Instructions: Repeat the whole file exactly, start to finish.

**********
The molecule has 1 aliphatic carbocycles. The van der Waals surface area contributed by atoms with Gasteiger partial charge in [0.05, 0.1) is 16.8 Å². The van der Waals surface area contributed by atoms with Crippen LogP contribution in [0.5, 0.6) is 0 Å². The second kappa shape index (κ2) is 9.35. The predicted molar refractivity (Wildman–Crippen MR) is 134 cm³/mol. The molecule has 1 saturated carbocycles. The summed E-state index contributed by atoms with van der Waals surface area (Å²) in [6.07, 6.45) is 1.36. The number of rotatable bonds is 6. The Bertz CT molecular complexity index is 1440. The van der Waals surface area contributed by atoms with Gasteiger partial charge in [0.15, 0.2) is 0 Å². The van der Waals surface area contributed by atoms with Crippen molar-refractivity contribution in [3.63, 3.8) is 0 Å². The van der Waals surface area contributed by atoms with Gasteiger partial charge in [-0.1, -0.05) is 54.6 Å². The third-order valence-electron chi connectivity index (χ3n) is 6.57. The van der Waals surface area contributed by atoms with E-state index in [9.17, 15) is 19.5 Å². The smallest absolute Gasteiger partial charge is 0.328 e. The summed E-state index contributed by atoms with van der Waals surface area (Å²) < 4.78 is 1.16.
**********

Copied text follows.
The molecule has 1 aliphatic carbocycles. The van der Waals surface area contributed by atoms with Gasteiger partial charge in [0.05, 0.1) is 16.8 Å². The van der Waals surface area contributed by atoms with Crippen LogP contribution in [0.5, 0.6) is 0 Å². The second kappa shape index (κ2) is 9.35. The predicted molar refractivity (Wildman–Crippen MR) is 134 cm³/mol. The molecule has 1 saturated carbocycles. The summed E-state index contributed by atoms with van der Waals surface area (Å²) in [6.07, 6.45) is 1.36. The number of rotatable bonds is 6. The Bertz CT molecular complexity index is 1440. The van der Waals surface area contributed by atoms with Gasteiger partial charge in [0.15, 0.2) is 0 Å². The van der Waals surface area contributed by atoms with Crippen molar-refractivity contribution in [3.63, 3.8) is 0 Å². The van der Waals surface area contributed by atoms with Gasteiger partial charge in [-0.1, -0.05) is 54.6 Å². The third-order valence-electron chi connectivity index (χ3n) is 6.57. The van der Waals surface area contributed by atoms with E-state index in [9.17, 15) is 19.5 Å². The smallest absolute Gasteiger partial charge is 0.328 e. The summed E-state index contributed by atoms with van der Waals surface area (Å²) < 4.78 is 1.16.